In determining the content of the images, in some cases their meaning was obvious even to my untrained eye, in other cases further readings made me speculate (occasionally over-speculate) and eventually find matches, and then, for a few, I just stumbled upon similar illustrations by sheer luck. Most of the research work I did consisted in staring and squinting. Staring at the printed Codex drawings and squinting at the computer screen.I tried to keep an open mind and not hang on to any idea until I cross-checked it in any way I could think of. The mental image is of juggling with oranges. Every new piece of information, every new connection, adds an orange to be kept in mid-air. A good deal of them are still floating, but some I was able to put down. Those are the certainties. But I am ready to pick and toss them up again, if new things should arise. My present understanding was carved by many errors, mostly mine. Based on an overly imaginative interpretation of the drawings, and and an un-quenched thirst for a sensational finding, at the beginning I saw the manuscript as a Manichaean work, than a Bogomil one. However, the “heresy” hypothesis is still standing. Each “discovery” I blared to the world, and every time after I exposed them I instantly found some more information (literally, the same day) that made me reconsider or go a bit deeper (basically, made me feel embarrassed). So here I am, ready to embarrass myself (yet again) in the name of knowledge.
This is not the work of a specialist. I started it to occupy my mind, for fun, and it worked. But at some point I felt like I really made some progress and I can contribute to the understanding of the Rohonc Codex, so I decided to post them on my blog.And then the fun ended and the toil began. Because my knowledge on the Codex grew somewhat like coral reefs, ramified and entangled. Organizing it in a linear and logical way was, well, harrowing, and I am not sure I succeeded, at the same time suggesting the buzzing exhilaration I felt with every discovery. And you probably know that other feeling: When you don’t ask me I know, when you ask me I don’t.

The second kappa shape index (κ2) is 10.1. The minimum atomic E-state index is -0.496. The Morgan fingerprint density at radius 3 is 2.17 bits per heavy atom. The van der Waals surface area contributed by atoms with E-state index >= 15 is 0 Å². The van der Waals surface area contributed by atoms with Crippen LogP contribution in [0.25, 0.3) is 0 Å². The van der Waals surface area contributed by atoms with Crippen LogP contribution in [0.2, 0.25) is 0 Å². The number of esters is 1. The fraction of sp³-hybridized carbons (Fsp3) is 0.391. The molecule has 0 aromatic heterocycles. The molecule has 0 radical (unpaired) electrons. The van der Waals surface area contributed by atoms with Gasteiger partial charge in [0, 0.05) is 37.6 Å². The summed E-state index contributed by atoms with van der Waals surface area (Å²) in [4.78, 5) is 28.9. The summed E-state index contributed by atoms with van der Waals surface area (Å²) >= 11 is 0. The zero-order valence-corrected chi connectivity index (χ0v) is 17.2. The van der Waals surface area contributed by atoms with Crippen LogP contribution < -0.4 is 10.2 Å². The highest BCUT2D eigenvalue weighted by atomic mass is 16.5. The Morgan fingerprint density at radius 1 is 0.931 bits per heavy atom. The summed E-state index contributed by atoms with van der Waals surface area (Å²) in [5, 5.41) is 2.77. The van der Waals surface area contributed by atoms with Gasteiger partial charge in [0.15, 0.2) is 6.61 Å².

While I was writing diligently, the ACTA controversy emerged. Just to be on the safe side, I took many of the images from Wikipedia, thinking they are in public domain anyway. But for every other image I will ask for permission to use, and hopefully will get it. So far, I cannot but appreciate the very relaxed attitude of some of the rich on-line databases like the one from the Koninklijke Bibliotheek or Munchener Digitalisierungs Zentrum. As I said, I have seen a great deal of medieval (in the large sense) manuscripts and books (just to find out that the Codex from Rohonc is not medieval at all), I gathered images from every corner of the Internet (corner? really?) and I give the links back to the source for every image I use.Though I garnered a shelf-load of physical books related to the Codex, or so I thought, the main tool for my research was the computer and its connection to the world. I am very grateful to those who put such an incredible amount of work into such a volatile environment, making it available for free and for everybody. I bet the American art professor who created a site for his students did not think that a Romanian restless middle-aged lady will read it with great interest.